JB: I had heard of him because we have mutual friends but I met him for the first time at the read-through. He's a very friendly, giving person who's a great deal of fun to work with. He's not arrogant at all. Hornblower was a great responsibility for him. When I first got to know him he was under a great deal of stress. He was working on the first two episodes out in the Ukraine and he worked extremely hard. He didn't have a day off in three months, working in a very strange place, and he didn't get to let his hair down much. He was working every day so he couldn't wander around the town and experience life in the Ukraine. He'd work every evening on his scripts so it was harder to get to know him out there, but we spent a lot of time together on set and we always had a laugh. I think we have similar interests. We both played a lot of rugby as kids and we'd throw a ball around occasionally. He's very warm and he's not at all anxious about maintaining his standing on the set or anything like that. He's a good guy to work with and he's a good friend. Out in Portugal when we sort of re-grouped it was like going back to school for a new term and he was very, very different there. He was much more in control of what he was doing and he'd already had the character set up, having played him twice in three months already. He was much more self-assured and as a result he didn't need to spend as much time working and we went out and had a lot of fun.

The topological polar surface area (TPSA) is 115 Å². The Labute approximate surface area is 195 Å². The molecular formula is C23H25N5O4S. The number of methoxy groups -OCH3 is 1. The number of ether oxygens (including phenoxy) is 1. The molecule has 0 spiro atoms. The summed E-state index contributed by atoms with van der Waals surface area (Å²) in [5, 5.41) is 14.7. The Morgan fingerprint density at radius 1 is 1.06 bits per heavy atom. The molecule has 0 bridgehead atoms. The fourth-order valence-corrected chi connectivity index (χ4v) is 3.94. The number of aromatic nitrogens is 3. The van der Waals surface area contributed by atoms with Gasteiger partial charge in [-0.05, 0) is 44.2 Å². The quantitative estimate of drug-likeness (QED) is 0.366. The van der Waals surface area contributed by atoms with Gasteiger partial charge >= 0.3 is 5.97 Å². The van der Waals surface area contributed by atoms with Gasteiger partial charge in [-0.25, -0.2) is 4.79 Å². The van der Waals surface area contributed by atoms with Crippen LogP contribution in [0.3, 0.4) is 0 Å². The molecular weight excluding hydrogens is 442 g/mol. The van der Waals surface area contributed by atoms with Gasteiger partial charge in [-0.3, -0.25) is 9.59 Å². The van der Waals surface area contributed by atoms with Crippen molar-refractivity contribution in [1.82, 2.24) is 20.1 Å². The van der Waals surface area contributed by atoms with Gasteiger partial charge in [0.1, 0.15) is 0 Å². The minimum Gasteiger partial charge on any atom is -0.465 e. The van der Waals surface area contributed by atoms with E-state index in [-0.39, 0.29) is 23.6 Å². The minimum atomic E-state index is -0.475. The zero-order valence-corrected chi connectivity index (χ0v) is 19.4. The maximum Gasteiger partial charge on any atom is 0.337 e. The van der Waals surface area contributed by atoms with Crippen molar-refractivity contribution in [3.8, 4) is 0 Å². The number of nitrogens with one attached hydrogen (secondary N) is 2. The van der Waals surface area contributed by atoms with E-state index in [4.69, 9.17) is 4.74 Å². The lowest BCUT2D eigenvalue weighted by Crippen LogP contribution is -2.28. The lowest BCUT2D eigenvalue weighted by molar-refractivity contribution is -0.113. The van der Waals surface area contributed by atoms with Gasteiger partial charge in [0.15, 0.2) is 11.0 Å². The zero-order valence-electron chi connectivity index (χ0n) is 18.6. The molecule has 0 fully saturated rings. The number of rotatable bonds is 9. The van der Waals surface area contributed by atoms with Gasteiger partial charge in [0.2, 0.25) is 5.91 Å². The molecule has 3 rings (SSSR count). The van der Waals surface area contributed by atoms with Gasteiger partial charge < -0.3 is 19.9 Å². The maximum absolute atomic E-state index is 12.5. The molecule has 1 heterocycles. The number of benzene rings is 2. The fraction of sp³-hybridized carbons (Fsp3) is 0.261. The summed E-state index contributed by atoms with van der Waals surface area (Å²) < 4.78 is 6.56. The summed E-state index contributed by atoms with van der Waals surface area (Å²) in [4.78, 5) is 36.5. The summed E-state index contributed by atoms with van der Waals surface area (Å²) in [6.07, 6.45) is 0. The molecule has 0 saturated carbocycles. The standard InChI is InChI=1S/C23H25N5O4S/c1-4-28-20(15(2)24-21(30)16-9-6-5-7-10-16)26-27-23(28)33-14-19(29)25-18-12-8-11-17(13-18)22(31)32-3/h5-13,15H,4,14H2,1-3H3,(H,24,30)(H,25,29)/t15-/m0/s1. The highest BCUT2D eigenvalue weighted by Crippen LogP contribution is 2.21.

A&E: Tell us about working with the rest of the Hornblower cast.
JB: I got along well with everyone. It was an all-male cast in the first two episodes and it was sort of like a team-building session. It was very much like being in the armed services, actually, because we were out in the cold in the Ukraine and there wasn't much to do on days off. We would just hang around together. We got to know each other really well, so as a result when we finished filming the first two episodes and went to Portugal after the break it was like seeing old teammates again. Sean Gilder [Styles] and I get along very well. I play golf with him now. Roger May [Lieutenant Chad], he was in the first one, I see him a lot. Robert Lindsay is fantastic. He was our avuncular captain figure who was great fun. I'm good friends with Sam West [Lord Edrington]. It was great to have a couple of actresses come in -- Cherie Lunghi [The Duchess] and Estelle Skornik [Mariette]. We were getting a bit stir-crazy, a bit ship mad, before they arrived.
A&E: In which ways are you alike or different from the character of Kennedy?